Wednesday, 4th November 2015
Different ways to explore Bagan
Formerly know as Pagan, Bagan Archaeological Zone is a spectacle, featuring beautiful scenery and a plethora of Buddhist structures.
Bagan's geography occupies 26 square miles of Burma and features the Irrawaddy River, which drifts past its northern and western sides.
Not just a home to all things beautiful and spiritual, Bagan also affords you a few inventive ways to get around and really see it at its best.
This northeast area is known as the transport hub of Bagan and is the closest thing the area has to a city. Realistically it's more akin to an overgrown village.
Nyaung U is a busy river town, which is a popular choice for backpackers as it's quiet and there's a lot of freedom to roam the back roads towards its jetty.
It's also a popular stop because there's a decent restaurant scene alongside the transport links to other destinations around Burma.
Although there are plenty of restaurants to choose from in Nyaung U, it doesn't have much in the way of nightlife, so it wouldn't be a good choice for those looking to party all night.
Balloons and bicycles
An absolute must for visitors to Bagan, is to take a journey in a hot air balloon at dawn, the view is second to none.
Having said that, if you feel that heights aren't appealing to you, then explore to Shwesandaw Paya and Pyathada Paya at ground level.
These are two of the most popular buildings to climb and from them you'll not only see the sunrise, you'll also catch sight of hot air balloons rising from behind stupas and towards the morning.
Dawn hot air balloon rides are very popular, so you'll need to be organised to take part in one, but don't forget that you can also cycle around the temples.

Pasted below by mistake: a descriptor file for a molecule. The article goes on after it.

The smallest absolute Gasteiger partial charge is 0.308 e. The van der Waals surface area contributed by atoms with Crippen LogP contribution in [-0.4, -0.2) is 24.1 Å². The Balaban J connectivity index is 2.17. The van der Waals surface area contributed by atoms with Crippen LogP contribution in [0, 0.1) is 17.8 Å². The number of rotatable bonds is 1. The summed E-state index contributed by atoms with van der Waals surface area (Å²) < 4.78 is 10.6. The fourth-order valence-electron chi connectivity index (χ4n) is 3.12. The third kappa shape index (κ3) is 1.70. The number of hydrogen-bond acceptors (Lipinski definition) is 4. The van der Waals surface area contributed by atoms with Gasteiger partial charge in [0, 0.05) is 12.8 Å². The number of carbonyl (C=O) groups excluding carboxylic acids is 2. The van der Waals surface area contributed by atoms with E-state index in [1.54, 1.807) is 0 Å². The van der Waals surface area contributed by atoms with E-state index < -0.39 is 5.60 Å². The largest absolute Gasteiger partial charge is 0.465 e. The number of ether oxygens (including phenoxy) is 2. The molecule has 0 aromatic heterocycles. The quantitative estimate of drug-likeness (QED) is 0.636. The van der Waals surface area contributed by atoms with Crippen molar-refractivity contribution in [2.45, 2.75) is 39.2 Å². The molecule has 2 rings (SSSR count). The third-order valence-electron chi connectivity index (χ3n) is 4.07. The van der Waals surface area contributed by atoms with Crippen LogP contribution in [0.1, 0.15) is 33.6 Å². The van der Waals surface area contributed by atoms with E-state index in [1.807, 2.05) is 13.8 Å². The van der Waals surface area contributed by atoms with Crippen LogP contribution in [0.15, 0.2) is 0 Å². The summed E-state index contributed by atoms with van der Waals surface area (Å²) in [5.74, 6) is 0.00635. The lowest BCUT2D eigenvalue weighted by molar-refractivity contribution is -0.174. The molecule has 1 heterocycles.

Some visitors to Bagan prefer this method as it allows you to set off on your own and discover the more remote spots of the area.
A real highlight to cycling around is the quiet; you'll be away from hoards of tour buses and cars.
Bicycles are available to hire from your hotel or from shops around Old Bagan; they're very easy to come across.
Most visitors fly straight into Bagan, but central Burma has much in the way of scenic routes for those who are so inclined.
Scenic rewards for adventurous travellers include highways, rickety train tracks and you can also traverse in ox carts through Bagan's rice fields and plains.
A 12-mile oval of paved roads surrounds the main action of towns in Bagan, which are the most easily accessible option.
Those who are looking for more of a bumpy experience can head to the plain to see the areas where most of the temples are via dusty dirt roads and trails.
Whether you want a gentle journey or a budget backpack adventure, everyone can get around Bagan in a way that suits them and shows everything it has to offer.
Related news stories:
Is it worth visiting the Bagan Archaeological Museum? (10th October 2016)
Why is Bagan not a World Heritage Site? (19th April 2016)
Buddhas of Burma (part one) (6th July 2016)
How to add a spot of luxury to your Burma itinerary (27th October 2015)